NASA headquarters in Washington and the Jet Propulsion Lab in Pasadena, California communicated to this Blogcritics author today, 21 November, that the Mars Global Surveyor – that "little spaceship that could" – may be ending its heroic career. Surveyor lasted the longest and sent back the most information of any craft sent to Mars.
If it cannot be found and contacted with commands that would, perhaps, make it functional again; it will still have made a grand contribution to our knowledge of the red planet and it will still have given us all a model of perseverance and valor in the service of man's knowledge.
"Mars Global Surveyor has surpassed all expectations," said Michael
Meyer, NASA's lead scientist for Mars exploration at NASA
Headquarters, Washington. "It has already been the most productive
science mission to Mars, and it will yield more discoveries as the
treasury of observations it has made continues to be analyzed for
years to come." Its camera has returned more than 240,000 images to
Fuk Li, the Mars Exploration Manager at JPL, said today that efforts have been, and will continue to be, made to contact Surveyor but that "Realistically, we have run through the most likely possibilities for re-establishing communication, and we are facing the likelihood that the amazing flow of scientific observations from Mars Global Surveyor
However, he went on to promise "… We are not giving up hope."
Even if Surveyor remains silent in the cold of space, lit by the pale, red light of its new home, Tom Thorpe, the Project Manager for the Mars Global Surveyor, listed the immense effort the little spaceship made during its 10 year sojourn alone in space. He eulogized the craft with this description: "It is an extraordinary machine that has done things the designers never envisioned despite a broken wing, a failed gyro and a worn-out reaction wheel. The builders and operating staff can be proud of their legacy of scientific discoveries and key support for subsequent missions."
Surveyor helped pick out landing places for both NASA rovers that landed in 2004 and helped to choose places for Phoenix and Mars Science Lab missions in the future. It was used as a relay for the rovers and helped by mapping the areas around them and watched atmospheric conditions as the newer orbiter spacecraft slowed to their orbital speeds around the planet.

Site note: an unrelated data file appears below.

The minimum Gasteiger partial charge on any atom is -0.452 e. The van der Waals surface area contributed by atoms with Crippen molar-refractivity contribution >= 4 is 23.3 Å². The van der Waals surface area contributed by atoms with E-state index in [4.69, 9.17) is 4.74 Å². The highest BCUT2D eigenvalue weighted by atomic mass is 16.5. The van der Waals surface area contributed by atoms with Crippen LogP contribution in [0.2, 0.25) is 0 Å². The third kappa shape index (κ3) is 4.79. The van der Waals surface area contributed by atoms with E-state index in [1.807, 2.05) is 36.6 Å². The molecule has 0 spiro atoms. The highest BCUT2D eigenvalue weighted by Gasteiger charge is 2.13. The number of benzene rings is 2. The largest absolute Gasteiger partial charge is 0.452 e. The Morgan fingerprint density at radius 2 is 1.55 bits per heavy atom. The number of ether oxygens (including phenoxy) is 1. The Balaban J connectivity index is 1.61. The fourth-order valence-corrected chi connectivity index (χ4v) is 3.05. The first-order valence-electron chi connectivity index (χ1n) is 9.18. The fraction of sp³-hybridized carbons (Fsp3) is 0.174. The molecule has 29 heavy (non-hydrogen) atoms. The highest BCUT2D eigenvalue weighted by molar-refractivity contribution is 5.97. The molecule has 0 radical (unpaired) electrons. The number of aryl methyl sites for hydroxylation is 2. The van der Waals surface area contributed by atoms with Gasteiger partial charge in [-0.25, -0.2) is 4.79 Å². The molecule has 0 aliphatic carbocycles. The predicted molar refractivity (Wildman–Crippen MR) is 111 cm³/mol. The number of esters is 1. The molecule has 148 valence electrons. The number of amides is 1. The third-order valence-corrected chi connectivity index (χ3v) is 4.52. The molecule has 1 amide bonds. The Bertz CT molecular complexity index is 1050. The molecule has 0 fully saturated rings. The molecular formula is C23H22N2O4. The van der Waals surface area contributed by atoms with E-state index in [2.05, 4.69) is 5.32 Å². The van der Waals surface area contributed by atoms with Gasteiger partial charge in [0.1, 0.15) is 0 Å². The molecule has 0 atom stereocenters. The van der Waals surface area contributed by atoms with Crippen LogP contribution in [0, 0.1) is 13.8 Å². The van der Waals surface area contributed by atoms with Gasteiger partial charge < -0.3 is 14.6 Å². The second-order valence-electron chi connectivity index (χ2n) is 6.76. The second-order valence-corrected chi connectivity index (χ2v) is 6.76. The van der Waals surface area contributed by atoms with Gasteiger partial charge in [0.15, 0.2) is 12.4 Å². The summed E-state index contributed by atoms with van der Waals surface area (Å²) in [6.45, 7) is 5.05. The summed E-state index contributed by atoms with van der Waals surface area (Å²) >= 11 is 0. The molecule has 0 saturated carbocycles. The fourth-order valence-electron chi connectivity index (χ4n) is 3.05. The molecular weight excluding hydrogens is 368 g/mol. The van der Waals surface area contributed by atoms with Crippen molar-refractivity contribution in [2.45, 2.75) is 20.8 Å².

The JPL navigators for the little spacecraft that showed such spunk for so long point out the major discoveries – among many – that it made during its ten year career as pathfinder for the recent Mars exploring spacecraft and visits by the Rover robot cars.
Surveyor found gullies that had been cut into slopes. The slopes were not part of craters which means they are young (on a planetary scale) which scientists assume indicates liquid water in basically modern time.
Surveyor located a hematite region for the Mars Exploration Rover Opportunity to land. Hematite is a mineral "that often forms under wet conditions." It also used its laser altimeter to make a global topographic map of Mars. It showed many highly eroded craters that hadn't been seen before and made maps of canyons in the polar ice caps. Its magnetometer found out that Mars had a global magnetic field like that of Earth. The field protects Earth from too many cosmic rays.
Surveyor photographed an area that seems like an ancient river delta from water flowing over the surface during a long period of time long ago. The fact that Surveyor survived so long as a functioning robot spacecraft allowed it to record planetary changes, such as CO2 ice near the South Pole changing size over a period of 3 years, an indication that there are climate changes on what was called a "dead planet".
The report on Surveyor's hopes and accomplishments was thanks to Erica Hupp and Dwayne Brown at NASA headquarters in Washington and Guy Webster at the Jet Propulsion Laboratory in Pasadena, California. A mission overview with links to galleries of Surveyor photos, a slide show and other multi-media links offers a better look at the little spaceships life and accomplishments.
Students, kids and teachers should note that the NASA Home Page has numerous galleries, links, videos and the ability to join "My NASA" to collect interesting stuff.Powered by Sidelines